Tips for Hong Kong? When I was there the exchange rate was almost exactly $100HKD to £10. I suggest you get $400HKD from an ATM in the airport - not $500, more on this later - then head over to the MTR desk and buy an Octopus card, and ask them to put all of the money onto the card. You will use the card for almost everything. As a tourist you can't use your credit card to add money to the Octopus. Instead you have to withdraw cash from an ATM, then shove the cash into an Octopus machine, which seems like a waste of time, but that's how things are.

Here's what my Octopus looks like:


It's like the MAM cards from Halo Jones. Little shops use it. Big shops use it. The buses and trams use it. The MTR uses it. Ferries use it. Etc.

There are apparently two different types - an "on loan Octopus" that you're supposed to hand back at the end of your trip, and a "sold Octopus" that you keep - but the price difference is negligible and functionally they're the same. My second tip is that when you withdraw money from a cashpoint for general use, withdraw $400 at a time, not $500. That way you don't get a single $500 note. The MTR add-value machines don't accept $500 notes and no-one likes them because they're too big.

Once you have an Octopus card pop onto the Airport Express MTR into Hong Kong. To save money you could instead take the S1 bus to Tung Chung, then the MTR to Hong Kong, but you might want to wait until you're familiarised with Hong Kong before you try out this elite travel hack.

One advantage of the MTR + bus option is that it's more flexible - on account of the recent protests the Airport Express is sometimes restricted to a one-stop service between the airport and Hong Kong MTR*, missing out the intermediate stops.

* Confusingly there is an MTR station called Hong Kong.


Mong Kok station was inaccessible for the first couple of days.

There will come a time when China will decide to eliminate, or massively play down, the English signage. Austin Road and the King George V Memorial Park will be given Chinese names and Hong Kong will gradually be absorbed into Shenzhen, and the world will be slightly more the same.

The Way Back
After going to Hong Kong I came back. I felt a bit stupid having a meal before going to the airport, because Hong Kong airport has a bunch of really good restaurants that are much the same price as the mainland. I tried out some soup from the Moon Thai Express. It had Thai green curry for something like $80HKD, but I had the soup because I had just eaten:


Hong Kong Airport is very large. This is the departure gate area, which really does stretch off to the vanishing point, and behind me there's a mass of restaurants, and behind that is the landside hall, which is split into an entrance area and a large foyer in front of the security system:


The front half of the landside hall.

This time my flight left at 23:10, arriving at 04:50 UK time, which wasn't too bad because it connected up with the earliest National Express coach from Heathrow to Woking, which left at 06:00. I can now say that I have seen Woking train station at 06:30 in the morning. Woking is a commuter town that exists because there are lots of trains into London very early in the morning. There is no other reason for Woking.


The return flight was the same deal. Get on the plane, take off, drink, then meal. I chose beef this time. It wasn't as good as the chicken.



The beef was globby and chewy and the vegetables were a waste of time. Apparently the conditions on board an aeroplane are inconducive to fried foods and anything crispy or oily, but I would have given anything for a Rustler's burger or something. Anything would have been better than an imitation of a bad Sunday meal.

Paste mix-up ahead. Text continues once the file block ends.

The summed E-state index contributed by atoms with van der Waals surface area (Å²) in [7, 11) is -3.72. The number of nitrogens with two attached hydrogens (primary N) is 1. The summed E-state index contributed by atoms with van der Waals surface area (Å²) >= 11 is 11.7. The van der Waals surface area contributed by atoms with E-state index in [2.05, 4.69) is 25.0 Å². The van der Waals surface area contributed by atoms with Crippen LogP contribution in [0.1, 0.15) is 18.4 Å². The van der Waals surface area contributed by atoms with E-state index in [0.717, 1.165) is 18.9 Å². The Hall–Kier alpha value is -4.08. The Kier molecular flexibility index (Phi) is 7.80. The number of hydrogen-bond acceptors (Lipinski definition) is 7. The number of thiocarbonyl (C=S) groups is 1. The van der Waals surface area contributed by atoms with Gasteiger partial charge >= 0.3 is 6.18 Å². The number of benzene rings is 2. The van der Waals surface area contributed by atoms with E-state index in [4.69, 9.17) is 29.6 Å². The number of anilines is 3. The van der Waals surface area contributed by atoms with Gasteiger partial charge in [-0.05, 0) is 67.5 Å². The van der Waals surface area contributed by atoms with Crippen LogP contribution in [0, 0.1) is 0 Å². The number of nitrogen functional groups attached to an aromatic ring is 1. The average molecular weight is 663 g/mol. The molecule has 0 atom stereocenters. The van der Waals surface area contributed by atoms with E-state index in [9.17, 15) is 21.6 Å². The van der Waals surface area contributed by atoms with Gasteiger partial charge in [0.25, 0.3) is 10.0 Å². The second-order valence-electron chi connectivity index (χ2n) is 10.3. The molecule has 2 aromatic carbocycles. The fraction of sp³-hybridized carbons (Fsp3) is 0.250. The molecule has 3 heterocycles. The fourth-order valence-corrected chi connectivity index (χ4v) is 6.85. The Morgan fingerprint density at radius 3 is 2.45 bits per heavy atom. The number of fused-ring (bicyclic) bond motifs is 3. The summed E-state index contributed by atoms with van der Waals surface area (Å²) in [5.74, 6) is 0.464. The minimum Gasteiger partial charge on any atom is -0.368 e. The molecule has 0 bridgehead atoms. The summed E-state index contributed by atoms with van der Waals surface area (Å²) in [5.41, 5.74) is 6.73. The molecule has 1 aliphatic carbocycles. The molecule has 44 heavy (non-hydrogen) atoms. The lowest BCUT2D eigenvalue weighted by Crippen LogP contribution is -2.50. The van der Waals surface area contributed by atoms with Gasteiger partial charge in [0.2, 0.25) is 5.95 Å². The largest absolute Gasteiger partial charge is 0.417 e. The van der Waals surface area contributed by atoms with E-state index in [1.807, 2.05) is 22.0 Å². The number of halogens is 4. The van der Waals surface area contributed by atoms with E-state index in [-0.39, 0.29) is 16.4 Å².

At this point I settled down and watched Deadpool 2 on my iPad, thus bringing myself up to speed with the Deadpool franchise. It's a better film than the first, obviously more expensive, with the kind of swagger that comes from being the second part of a surprisingly successful franchise. It has a theme tune sung by Celine Dion that could easily have been a parody, but works perfectly well as a legitimate epic movie theme. It's the second film I have seen in a few days with Zazie Beetz - she was Arthur Fleck's neighbour in Joker - and she's one of the best things in it. She plays Domino, whose superpower is that she's lucky. Things explode around her but she emerges unscathed. She is the opposite of the soldiers in XCOM. She is even more competent than Deadpool himself and nonchalant with it. Is there enough of the character for a spin-off film?

Sleeping was harder on the way back because my feet hurt, because I had spend a week and two days walking around Hong Kong in hiking boots. It seemed a good idea at the time - I planned to do a lot of hiking - but Hong Kong's terrain isn't difficult enough to justify big boots and the humidity is such that my feet got sweaty, at which point they started to rub against the boots.

Also, the cabin felt cold, because I was used to a temperature of 30c. I did eventually manage to get to sleep, helped by the fact I had an aisle seat, which meant that I didn't have to interact with anybody before going to the toilet. I hate having to interact with people before going to the toilet. I'm a grown man, not a child.

The second breakfast was no better than the first:



No sausage this time. Instead, potato things, plus a strip of bacon. And more fruit and a muffin. The stewards were more liberal with the drink this time. I liked that. I took one of the bottles of wine home as a souvenir:


Despite being a year past its best before date of 2018 the wine tasted fine. I'm not a wine snob. On the left is the first volume of Old Hong Kong Photos and the Tales They Tell, which I picked up in Bleak House Books while visiting the site of what used to be Kowloon's walled city. It's published by the chap who runs Gwulo.com, which has masses of photos of old Hong Kong.

After debarking, leaving, deboarding, deplaning, getting off the plane I blithely walked through the Nothing to Declare aisle and slipped into the darkness of pre-dawn Heathrow. A long time ago Hong Kong was a top destination for British people who wanted cheap video recorders, cameras, watches etc, but the internet is a great leveller, and when I want cheap rubbish I buy it from eBay. The only gadget that piqued my interest was a tiny little mini PC laptop. GDP Pocket? Topjoy Falcon? I didn't catch the name so I couldn't research it.

Still, that was how I got to Hong Kong and back. My mission was fulfilled at 04:50, local time, October 17th, 2019.